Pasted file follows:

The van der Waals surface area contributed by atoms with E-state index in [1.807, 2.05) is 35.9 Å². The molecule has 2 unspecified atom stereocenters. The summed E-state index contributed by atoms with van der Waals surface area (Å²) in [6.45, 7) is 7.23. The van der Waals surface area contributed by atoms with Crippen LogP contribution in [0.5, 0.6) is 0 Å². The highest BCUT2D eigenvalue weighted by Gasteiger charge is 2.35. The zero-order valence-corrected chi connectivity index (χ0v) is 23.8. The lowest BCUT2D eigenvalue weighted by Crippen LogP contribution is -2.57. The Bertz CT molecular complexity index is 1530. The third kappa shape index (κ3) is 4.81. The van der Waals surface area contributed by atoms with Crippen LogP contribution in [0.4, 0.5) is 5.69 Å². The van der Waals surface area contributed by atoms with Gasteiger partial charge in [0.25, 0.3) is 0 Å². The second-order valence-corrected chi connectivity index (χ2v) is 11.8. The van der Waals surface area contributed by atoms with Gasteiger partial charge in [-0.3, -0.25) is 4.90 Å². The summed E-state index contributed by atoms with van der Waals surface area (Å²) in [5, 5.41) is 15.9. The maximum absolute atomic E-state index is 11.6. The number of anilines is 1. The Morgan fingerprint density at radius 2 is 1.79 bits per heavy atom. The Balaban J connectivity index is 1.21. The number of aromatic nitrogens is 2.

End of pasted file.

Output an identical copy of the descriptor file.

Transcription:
The van der Waals surface area contributed by atoms with E-state index in [1.807, 2.05) is 35.9 Å². The molecule has 2 unspecified atom stereocenters. The summed E-state index contributed by atoms with van der Waals surface area (Å²) in [6.45, 7) is 7.23. The van der Waals surface area contributed by atoms with Crippen LogP contribution in [0.5, 0.6) is 0 Å². The highest BCUT2D eigenvalue weighted by Gasteiger charge is 2.35. The zero-order valence-corrected chi connectivity index (χ0v) is 23.8. The lowest BCUT2D eigenvalue weighted by Crippen LogP contribution is -2.57. The Bertz CT molecular complexity index is 1530. The third kappa shape index (κ3) is 4.81. The van der Waals surface area contributed by atoms with Crippen LogP contribution in [0.4, 0.5) is 5.69 Å². The van der Waals surface area contributed by atoms with Gasteiger partial charge in [0.25, 0.3) is 0 Å². The second-order valence-corrected chi connectivity index (χ2v) is 11.8. The van der Waals surface area contributed by atoms with Gasteiger partial charge in [-0.3, -0.25) is 4.90 Å². The summed E-state index contributed by atoms with van der Waals surface area (Å²) in [5, 5.41) is 15.9. The maximum absolute atomic E-state index is 11.6. The number of anilines is 1. The Morgan fingerprint density at radius 2 is 1.79 bits per heavy atom. The Balaban J connectivity index is 1.21. The number of aromatic nitrogens is 2.